Most concerning to us as students is Dr. Inbar’s opposition to institutions endorsing positions on sociopolitical issues he has deemed “contentious” or “controversial.” In particular, he takes a strong stance against promoting DEI initiatives through the use of diversity statements and DEI criterion to evaluate research. He also takes a firm position against the use of diversity statements as a tool in the hiring process, and specifically criticizes their use in the University of California system’s faculty application process. In episode 15, he remarks that his “skepticism about these [diversity statements] is they sort of seem like administrator value signaling. It is not clear what good they do, how they’re going to be used…” He continues, “to lots of people on the left, diversity is such an obviously positive thing,” and says that the left fails to acknowledge that these statements “[signal] an allegiance to a certain set of beliefs.” Rather than recognizing the value of DEI initiatives to improve representation and inclusion of marginalized scholars, he casts valuing diversity, equity, and inclusion as uniquely “liberal” values reflective of ideological bias. These comments frame diversity statements as a threat to ideological diversity, and reflect a lack of prioritization of the needs and experiences of historically marginalized individuals across the lines of race, class, gender, sexuality, and ability. In contrast, our institution’s position on this issue is unequivocal: page one of the UCLA Office of Equity, Diversity, and Inclusion FAQ proclaims “Equity, diversity, and inclusion are integral to how the University of California conceives of “merit.”
So here’s this guy who opposes a key value promoted by the university, the need “to improve representation and inclusion of marginalized scholars,” and he didn’t get hired. Are we supposed to hire people who oppose representation and inclusion?
Inbar did not do well in his on-campus interview, either.
Our concerns were deepened after the graduate student meeting with Dr. Inbar on Monday, January 23rd. During this meeting—which traditionally takes the shape of graduate students asking questions and interviewing faculty candidates—he initially prioritized asking us questions about the Psychology Department and life as graduate students, which would presumably inform his decision on whether to accept a job offer from our program. We interjected to reframe the discussion and ask pointed questions about his past and prospective efforts in advocating for diversity, equity, and inclusion efforts both in mentorship and in his line of research. To most of us in the room, his answers to these questions were less than satisfactory, and some responses were outright disconcerting. For example, he responded by indicating that his “work does not really deal with identity, so these issues don’t come up for [him] in a research context.”
As Dr. Inbar studies issues of morality, social attitudes, and political ideology, including how moral psychology shapes prejudice (e.g., Inbar et al., 2009; Inbar et al., 2012), it was deeply troubling to hear that he does not believe identity (i.e., individual background as it pertains to race, gender, sexuality, class, or ability) has bearing on these research questions. It is our perspective that considerations of identity cannot accurately be disentangled from the study of prejudice and moral behavior, and that disseminating these findings requires a high level of sensitivity to how results might be misrepresented or misunderstood given real-world sociopolitical conditions.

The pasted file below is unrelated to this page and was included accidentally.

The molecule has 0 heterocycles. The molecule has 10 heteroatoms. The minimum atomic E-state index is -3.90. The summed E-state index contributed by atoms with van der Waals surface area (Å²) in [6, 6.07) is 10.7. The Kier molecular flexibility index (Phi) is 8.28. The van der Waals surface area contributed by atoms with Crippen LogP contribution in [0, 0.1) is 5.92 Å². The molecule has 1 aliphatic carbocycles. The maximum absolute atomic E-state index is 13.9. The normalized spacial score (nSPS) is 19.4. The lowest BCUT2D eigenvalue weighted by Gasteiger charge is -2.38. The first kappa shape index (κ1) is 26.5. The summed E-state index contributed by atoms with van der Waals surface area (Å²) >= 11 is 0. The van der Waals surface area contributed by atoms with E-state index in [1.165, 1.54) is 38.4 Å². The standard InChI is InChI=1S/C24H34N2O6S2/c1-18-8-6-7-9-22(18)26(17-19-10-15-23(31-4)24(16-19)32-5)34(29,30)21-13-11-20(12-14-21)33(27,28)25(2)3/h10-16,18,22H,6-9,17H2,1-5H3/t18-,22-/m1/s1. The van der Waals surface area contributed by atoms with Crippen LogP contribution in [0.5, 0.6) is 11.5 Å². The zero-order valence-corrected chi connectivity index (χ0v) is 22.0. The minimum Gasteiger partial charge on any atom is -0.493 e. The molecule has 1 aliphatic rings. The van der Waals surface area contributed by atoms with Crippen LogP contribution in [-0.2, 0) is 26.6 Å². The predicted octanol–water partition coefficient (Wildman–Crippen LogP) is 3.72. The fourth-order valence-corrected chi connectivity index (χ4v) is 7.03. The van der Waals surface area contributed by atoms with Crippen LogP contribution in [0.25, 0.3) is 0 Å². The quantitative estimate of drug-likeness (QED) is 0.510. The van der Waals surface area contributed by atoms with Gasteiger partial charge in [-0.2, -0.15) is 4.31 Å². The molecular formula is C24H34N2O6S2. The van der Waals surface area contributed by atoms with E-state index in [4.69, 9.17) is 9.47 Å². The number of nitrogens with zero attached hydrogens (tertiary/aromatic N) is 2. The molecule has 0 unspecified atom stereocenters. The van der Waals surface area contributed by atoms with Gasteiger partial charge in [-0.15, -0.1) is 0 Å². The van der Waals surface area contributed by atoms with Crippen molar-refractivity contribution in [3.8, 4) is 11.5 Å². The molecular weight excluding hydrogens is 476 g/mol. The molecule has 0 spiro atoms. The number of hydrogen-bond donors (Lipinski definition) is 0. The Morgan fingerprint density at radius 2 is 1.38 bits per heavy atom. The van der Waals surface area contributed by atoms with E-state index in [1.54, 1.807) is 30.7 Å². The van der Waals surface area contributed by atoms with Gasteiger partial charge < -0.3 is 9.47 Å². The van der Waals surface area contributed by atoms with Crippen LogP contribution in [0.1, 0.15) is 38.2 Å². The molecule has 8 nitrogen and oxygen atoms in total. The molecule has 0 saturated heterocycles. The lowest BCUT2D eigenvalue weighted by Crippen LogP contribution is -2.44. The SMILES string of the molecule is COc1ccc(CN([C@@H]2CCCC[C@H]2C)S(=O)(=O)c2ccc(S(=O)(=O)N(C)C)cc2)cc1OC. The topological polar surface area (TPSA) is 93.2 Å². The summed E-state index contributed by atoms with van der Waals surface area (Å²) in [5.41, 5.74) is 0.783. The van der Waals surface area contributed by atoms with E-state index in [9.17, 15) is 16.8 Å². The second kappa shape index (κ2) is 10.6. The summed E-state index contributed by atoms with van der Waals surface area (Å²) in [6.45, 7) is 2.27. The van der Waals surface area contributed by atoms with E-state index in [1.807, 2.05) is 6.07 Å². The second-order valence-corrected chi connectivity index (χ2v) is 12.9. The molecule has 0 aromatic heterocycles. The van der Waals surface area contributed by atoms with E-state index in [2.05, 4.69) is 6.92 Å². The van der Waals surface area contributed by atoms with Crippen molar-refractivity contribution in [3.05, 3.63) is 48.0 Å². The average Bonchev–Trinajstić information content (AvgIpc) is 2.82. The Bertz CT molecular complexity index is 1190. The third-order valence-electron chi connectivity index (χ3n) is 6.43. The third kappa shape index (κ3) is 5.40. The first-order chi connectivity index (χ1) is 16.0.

Wow. He studies “morality, social attitudes, and political ideology,” but he doesn’t think identity is relevant to his work. OK, man, you don’t get the job, and further, that calls into the question the value of all your published work.
This is exactly what job applications and interviews are supposed to do, screen applicants to determine whether they are good candidates for a position. We also want students to contribute to the decision — every time we have a job candidate on my campus, I announce it in my classes and tell them that we truly, honestly want their input. If they don’t think the person is someone they’d want teaching them, say so! We don’t usually expect a detailed four-page analysis that required research into the papers and podcasts of the candidate, but that is an impressive effort.
Of course, now the media are irate that
Students Pressured University Not To Hire Professor Who Questioned ‘Diversity’ Statements. Pressured? No. The students did as requested and as they were supposed to do and evaluated the quality of a candidate and made a recommendation. That’s going to be the message everywhere, though, and they seem to be unaware of the fact that they are effectively poisoning his job search. If he were desperate enough to apply to UMM, for instance, his notoriety means he wouldn’t get past the initial screening of applications. Like we’d want to hire someone at our minority-serving institution who thinks diversity is a waste of time.
On the other hand, he’ll be greeted with open arms at the University of Austin.
This is a story that worries me.
Jinming Li, an arts and business student in the class, was an eyewitness to the event. According to Li, a man of about 20-30 years of age entered the class and asked the professor what the class was about. The man closed the door, pulled two knives out of his backpack and proceeded to attack the professor. Students ran to the back of the class to exit out of the one class entrance.
It was a gender studies class at the University of Waterloo. You know what triggered it — it was an act of stochastic terrorism driven by the right wing’s current moral panic.
The good news is that while a professor and two students were slashed, they’re alive and recovering. The attack occurred in Canada, with knives. Here in the USA, it would have been guns, probably an assault rifle, and the only question would be how high the body count would go.
We do have one thing in common with Canada: an ineffectual response to such events. Waterloo has an app they provide to students, faculty, and staff that’s supposed to send out an alert when active threats are on campus. It took 90 minutes to send out warnings, well after the danger was over.
I don’t think so, but if it were, then Jordan Peterson has just announced that he is trans.
Either that, or he is a liar.
It is most weird how some people get worked up over a simple, non-judgmental descriptor. There is no opprobrium attached to being cis — in fact, it’s a social advantage. So what has got these people irate?
Maybe it’s the implicit acknowledgment that if cis people exist, then trans people do, too.